Einleitung, theoretische und praktische Bedeutung
In a few years, every architect in Switzerland will have a computer aided design system in the office. Knowing a CAD package and having experience in using it will be one of the basic requirements of every graduating architectural student. The success of CAD in recent years has also propagated some of its serious shortcomings, in that no CAD program
It is therefore not the intent of this course to train you in a particular CAD program or design view but to prepare you for the difficult task of designing and changing CAD programs for your personal use or to needs as specified by other architects.
- is general enough to include several design strategies
- can be easily adjusted to idiosyncratic design styles
- understands user demands other than the predefined commands.
The emphasis of this course will be on principles, all exercises have the purpose to explain one particular aspect of design computing.
1.2 Computer Operations: Getting Started
All the machines in the lab are connected with each other and services like printers and plotters via a network. You can work on any machine that is available. You need a login name and a password in order to use any machine. When you are finished working, you should logout of your account and turn off the monitor. See Appendix A for details of this procedure.
In order to effectively use a computer system, some basic concepts need to be understood. A computer system is made up of a number of physical components, collectively known as hardware. Hardware is controlled and directed by a set of instructions known as software or computer programs. Software programs can be obtained from various sources and can be installed on various machines or hardware.
An operating system is a collection of software programs designed to work on specific hardware configuration. When you log into your account, you interact with the operating system. At present, in the CAD lab, we have Sun Sparc Stations running an operating system called UNIX. In order to make working with computers easier, a set of programs may be installed on top of the operating systems, known as window managers, e.g., OpenWindows on our machines. As a result, each command or process you start is displayed in a rectangular region on the screen, called windows. Windows can be closed temporarily in which case they will collapse into an icon, or windows can be quit if a process is finished and no longer needed. Commands can be entered by typing in at the keyboard or by a series of movement and clicking actions with a mouse. Some useful commands and actions are explained in Appendix A.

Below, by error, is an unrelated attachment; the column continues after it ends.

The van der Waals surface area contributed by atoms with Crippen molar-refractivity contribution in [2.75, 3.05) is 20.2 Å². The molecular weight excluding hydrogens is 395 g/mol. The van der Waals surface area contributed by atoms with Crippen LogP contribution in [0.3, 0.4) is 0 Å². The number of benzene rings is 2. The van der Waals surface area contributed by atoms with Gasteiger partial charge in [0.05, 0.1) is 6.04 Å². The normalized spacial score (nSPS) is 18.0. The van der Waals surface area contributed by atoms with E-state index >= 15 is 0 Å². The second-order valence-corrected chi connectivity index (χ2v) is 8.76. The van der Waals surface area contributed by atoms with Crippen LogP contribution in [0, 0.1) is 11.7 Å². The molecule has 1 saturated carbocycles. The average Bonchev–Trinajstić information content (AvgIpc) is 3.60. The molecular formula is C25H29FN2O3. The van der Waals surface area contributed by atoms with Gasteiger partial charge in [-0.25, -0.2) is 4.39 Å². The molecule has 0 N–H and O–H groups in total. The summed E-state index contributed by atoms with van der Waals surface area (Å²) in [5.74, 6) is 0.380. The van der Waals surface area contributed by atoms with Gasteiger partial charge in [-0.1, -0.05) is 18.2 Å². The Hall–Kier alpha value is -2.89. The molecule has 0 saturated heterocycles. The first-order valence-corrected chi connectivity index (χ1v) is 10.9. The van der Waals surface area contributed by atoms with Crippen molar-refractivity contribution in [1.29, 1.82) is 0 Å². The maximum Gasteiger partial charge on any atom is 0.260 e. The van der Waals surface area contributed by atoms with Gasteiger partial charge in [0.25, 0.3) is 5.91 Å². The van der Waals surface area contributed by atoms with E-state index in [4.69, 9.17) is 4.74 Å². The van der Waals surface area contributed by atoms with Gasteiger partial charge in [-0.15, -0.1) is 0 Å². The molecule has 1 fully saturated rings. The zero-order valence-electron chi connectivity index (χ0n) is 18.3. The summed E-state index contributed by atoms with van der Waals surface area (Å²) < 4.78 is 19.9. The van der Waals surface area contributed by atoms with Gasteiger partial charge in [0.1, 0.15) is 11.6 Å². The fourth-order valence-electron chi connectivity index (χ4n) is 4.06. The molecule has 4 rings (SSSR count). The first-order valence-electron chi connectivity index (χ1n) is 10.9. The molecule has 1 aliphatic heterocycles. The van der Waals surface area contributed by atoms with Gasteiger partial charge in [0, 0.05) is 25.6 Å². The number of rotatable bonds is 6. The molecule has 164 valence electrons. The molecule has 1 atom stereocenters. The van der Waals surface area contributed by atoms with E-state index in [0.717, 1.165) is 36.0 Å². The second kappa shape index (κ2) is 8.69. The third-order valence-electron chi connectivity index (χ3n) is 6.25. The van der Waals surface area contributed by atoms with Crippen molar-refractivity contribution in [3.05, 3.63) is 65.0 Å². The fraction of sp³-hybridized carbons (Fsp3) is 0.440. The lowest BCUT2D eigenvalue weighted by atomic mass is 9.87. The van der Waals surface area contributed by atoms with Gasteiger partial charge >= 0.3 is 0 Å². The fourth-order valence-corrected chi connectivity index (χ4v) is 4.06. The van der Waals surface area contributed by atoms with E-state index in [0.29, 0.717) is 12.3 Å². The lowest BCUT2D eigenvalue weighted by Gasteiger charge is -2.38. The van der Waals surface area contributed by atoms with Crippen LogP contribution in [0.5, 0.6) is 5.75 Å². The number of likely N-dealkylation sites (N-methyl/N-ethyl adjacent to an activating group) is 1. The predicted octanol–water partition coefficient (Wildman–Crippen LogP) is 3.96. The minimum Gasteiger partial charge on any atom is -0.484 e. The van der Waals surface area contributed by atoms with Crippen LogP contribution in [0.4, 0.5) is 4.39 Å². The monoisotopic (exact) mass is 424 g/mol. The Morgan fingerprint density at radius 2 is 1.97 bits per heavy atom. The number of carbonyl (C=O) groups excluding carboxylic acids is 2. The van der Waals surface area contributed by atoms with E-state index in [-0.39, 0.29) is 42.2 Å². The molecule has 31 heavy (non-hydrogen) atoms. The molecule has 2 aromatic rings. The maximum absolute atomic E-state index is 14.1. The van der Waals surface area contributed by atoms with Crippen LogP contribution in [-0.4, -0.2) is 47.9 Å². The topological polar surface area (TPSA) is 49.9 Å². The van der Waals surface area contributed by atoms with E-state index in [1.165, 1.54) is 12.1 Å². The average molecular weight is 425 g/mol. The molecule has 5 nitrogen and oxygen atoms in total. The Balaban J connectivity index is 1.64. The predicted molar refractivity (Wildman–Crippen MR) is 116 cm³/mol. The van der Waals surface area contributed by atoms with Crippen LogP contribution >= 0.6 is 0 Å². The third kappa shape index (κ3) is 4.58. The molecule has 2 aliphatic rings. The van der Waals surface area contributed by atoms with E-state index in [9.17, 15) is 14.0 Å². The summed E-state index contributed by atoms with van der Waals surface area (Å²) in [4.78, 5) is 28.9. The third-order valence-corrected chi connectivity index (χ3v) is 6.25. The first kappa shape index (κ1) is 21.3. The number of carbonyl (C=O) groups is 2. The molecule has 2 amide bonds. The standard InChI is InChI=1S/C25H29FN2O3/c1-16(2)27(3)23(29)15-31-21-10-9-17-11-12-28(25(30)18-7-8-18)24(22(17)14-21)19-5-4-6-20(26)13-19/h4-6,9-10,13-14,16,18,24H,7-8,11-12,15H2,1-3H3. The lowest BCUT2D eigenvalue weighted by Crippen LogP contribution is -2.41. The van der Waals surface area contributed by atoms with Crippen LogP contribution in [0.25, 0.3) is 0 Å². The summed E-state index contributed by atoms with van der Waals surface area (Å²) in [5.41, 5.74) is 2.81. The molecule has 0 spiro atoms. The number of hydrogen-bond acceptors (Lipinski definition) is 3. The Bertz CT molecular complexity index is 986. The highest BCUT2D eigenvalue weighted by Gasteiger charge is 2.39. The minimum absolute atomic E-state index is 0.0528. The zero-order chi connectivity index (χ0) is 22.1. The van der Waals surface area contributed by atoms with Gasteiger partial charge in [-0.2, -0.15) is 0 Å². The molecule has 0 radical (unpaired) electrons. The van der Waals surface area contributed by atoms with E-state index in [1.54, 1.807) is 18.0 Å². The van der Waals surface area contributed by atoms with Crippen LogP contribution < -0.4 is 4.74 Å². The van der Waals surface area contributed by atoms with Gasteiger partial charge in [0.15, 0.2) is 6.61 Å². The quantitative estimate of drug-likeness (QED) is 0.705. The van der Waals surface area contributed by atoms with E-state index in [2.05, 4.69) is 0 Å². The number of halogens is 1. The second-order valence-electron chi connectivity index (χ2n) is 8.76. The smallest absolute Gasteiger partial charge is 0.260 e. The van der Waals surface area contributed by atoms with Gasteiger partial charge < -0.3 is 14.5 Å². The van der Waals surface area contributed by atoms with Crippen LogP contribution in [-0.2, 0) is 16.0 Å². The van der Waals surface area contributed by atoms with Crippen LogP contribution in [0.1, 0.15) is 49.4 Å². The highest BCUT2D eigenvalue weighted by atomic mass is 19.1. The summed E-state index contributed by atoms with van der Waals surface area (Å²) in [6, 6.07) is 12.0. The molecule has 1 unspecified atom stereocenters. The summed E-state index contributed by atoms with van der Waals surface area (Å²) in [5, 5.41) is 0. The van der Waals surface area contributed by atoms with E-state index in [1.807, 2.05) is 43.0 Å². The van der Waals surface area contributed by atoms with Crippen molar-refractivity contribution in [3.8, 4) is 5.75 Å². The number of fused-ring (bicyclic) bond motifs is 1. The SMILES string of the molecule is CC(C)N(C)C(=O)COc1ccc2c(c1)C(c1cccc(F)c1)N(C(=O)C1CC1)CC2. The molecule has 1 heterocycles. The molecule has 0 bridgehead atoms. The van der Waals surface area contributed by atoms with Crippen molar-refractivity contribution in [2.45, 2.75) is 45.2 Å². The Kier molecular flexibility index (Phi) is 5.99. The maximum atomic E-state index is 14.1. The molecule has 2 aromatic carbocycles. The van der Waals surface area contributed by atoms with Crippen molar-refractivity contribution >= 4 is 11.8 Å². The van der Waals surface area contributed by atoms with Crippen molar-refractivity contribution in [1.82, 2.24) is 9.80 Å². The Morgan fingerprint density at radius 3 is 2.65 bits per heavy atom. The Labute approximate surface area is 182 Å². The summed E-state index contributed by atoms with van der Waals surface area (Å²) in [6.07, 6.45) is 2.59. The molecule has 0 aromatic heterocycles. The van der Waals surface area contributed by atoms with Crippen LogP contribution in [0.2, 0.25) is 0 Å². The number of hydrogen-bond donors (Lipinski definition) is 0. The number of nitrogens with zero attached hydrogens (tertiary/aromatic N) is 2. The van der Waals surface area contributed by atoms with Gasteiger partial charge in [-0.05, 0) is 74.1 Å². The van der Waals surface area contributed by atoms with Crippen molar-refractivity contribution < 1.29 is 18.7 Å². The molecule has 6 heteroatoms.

In some cases, you can enter a command and its result will be some information displayed on the screen, e.g., if you type date, current date and time are displayed. Other commands start a process in which you can generate additional information that can be stored and retrieved later. For example, an editor program lets you create text files which can be stored and manipulated. Thus there are computer programs and data you generate with such programs, both are referred to as files and may be stored separately with different file names. To work on a data file, you need to start the program which created that file, and then load in that data file for further processing.
Program and data files are stored in directories and subdirectories organized in a hierarchical fashion. You can move up and down a file system using operating system commands like cd, and delete, rename, or copy files using other commands like rm, mv, cp (see Appendix A for further details).
1.3 Uebung 1
This exercise is meant to lead you through a series of steps in which you become familiar with the window manager, operating system commands, using the keyboard and mouse for input, and creating a text and a drawing file in your account.
- Log in to your account.
- Create a directory called u01 (not U01) and make it the working directory.
- Copy a file named 01_name.dwg, from the directory: /homes2/prog/ausgabe, into your current directory and store it as 01_name.dwg where name is your name. Remember: Do not use capital letters in any directory or file names.
- Start the AutoCad program by typing acad in a Shell window. Select the Open option from the File pulldown menu, then the 01_name file from the list in the Open Drawing window that appears. Click the O.K. button. This will load in your data file.
- Write your name with the command TEXT in AutoCad. When prompted for a Startpoint, enter 0,0. Enter 1.0 when prompted for the Height.
- Enter the command SAVE. The Save Drawing As window will appear. Confirm that the file should be saved under its original name (i.e., updated) by clicking the O.K. button.
- Enter END at the command prompt to stop the AutoCad program.
- Copy your file 01_name.dwg to the directory: /homes2/prog/abgabe.
- Exit OpenWindows and log out of your account.
To the next chapter
@ by Architektur und CAAD 1994.......... The Teacher Team